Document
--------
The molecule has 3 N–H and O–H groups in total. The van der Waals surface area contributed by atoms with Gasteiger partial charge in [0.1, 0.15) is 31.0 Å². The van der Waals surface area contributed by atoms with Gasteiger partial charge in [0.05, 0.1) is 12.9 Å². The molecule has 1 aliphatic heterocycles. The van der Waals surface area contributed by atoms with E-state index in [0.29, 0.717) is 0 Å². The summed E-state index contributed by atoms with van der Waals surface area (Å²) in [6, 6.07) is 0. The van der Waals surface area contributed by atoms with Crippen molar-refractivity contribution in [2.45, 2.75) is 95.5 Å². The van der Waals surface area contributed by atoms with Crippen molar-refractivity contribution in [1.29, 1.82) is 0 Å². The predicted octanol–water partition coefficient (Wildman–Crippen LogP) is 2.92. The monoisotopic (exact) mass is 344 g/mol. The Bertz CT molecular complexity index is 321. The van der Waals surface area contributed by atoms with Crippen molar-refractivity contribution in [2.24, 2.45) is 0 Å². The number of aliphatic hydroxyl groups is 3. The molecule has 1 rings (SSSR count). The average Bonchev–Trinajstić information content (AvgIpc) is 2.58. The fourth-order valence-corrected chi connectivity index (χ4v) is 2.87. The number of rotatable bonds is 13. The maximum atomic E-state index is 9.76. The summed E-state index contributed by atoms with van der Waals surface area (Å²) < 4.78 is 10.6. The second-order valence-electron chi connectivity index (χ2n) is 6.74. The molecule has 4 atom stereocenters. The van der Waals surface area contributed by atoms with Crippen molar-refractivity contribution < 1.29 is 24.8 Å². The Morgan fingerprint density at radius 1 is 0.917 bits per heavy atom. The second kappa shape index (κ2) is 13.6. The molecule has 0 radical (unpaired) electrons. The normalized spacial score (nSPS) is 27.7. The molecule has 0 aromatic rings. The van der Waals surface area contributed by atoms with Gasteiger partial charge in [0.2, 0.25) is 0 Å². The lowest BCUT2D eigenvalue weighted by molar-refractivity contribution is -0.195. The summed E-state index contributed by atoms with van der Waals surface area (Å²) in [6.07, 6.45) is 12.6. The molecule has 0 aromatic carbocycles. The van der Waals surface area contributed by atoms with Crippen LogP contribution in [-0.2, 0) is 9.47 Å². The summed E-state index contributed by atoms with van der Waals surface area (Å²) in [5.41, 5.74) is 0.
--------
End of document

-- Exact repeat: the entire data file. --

The molecule has 3 N–H and O–H groups in total. The van der Waals surface area contributed by atoms with Gasteiger partial charge in [0.1, 0.15) is 31.0 Å². The van der Waals surface area contributed by atoms with Gasteiger partial charge in [0.05, 0.1) is 12.9 Å². The molecule has 1 aliphatic heterocycles. The van der Waals surface area contributed by atoms with E-state index in [0.29, 0.717) is 0 Å². The summed E-state index contributed by atoms with van der Waals surface area (Å²) in [6, 6.07) is 0. The van der Waals surface area contributed by atoms with Crippen molar-refractivity contribution in [2.45, 2.75) is 95.5 Å². The van der Waals surface area contributed by atoms with Crippen molar-refractivity contribution in [1.29, 1.82) is 0 Å². The predicted octanol–water partition coefficient (Wildman–Crippen LogP) is 2.92. The monoisotopic (exact) mass is 344 g/mol. The Bertz CT molecular complexity index is 321. The van der Waals surface area contributed by atoms with Crippen molar-refractivity contribution in [2.24, 2.45) is 0 Å². The number of aliphatic hydroxyl groups is 3. The molecule has 1 rings (SSSR count). The average Bonchev–Trinajstić information content (AvgIpc) is 2.58. The fourth-order valence-corrected chi connectivity index (χ4v) is 2.87. The number of rotatable bonds is 13. The maximum atomic E-state index is 9.76. The summed E-state index contributed by atoms with van der Waals surface area (Å²) < 4.78 is 10.6. The second-order valence-electron chi connectivity index (χ2n) is 6.74. The molecule has 4 atom stereocenters. The van der Waals surface area contributed by atoms with Crippen molar-refractivity contribution < 1.29 is 24.8 Å². The Morgan fingerprint density at radius 1 is 0.917 bits per heavy atom. The second kappa shape index (κ2) is 13.6. The molecule has 0 radical (unpaired) electrons. The normalized spacial score (nSPS) is 27.7. The molecule has 0 aromatic rings. The van der Waals surface area contributed by atoms with Gasteiger partial charge in [0.2, 0.25) is 0 Å². The lowest BCUT2D eigenvalue weighted by molar-refractivity contribution is -0.195. The summed E-state index contributed by atoms with van der Waals surface area (Å²) in [6.07, 6.45) is 12.6. The molecule has 0 aromatic carbocycles. The van der Waals surface area contributed by atoms with Crippen LogP contribution in [-0.2, 0) is 9.47 Å². The summed E-state index contributed by atoms with van der Waals surface area (Å²) in [5.41, 5.74) is 0.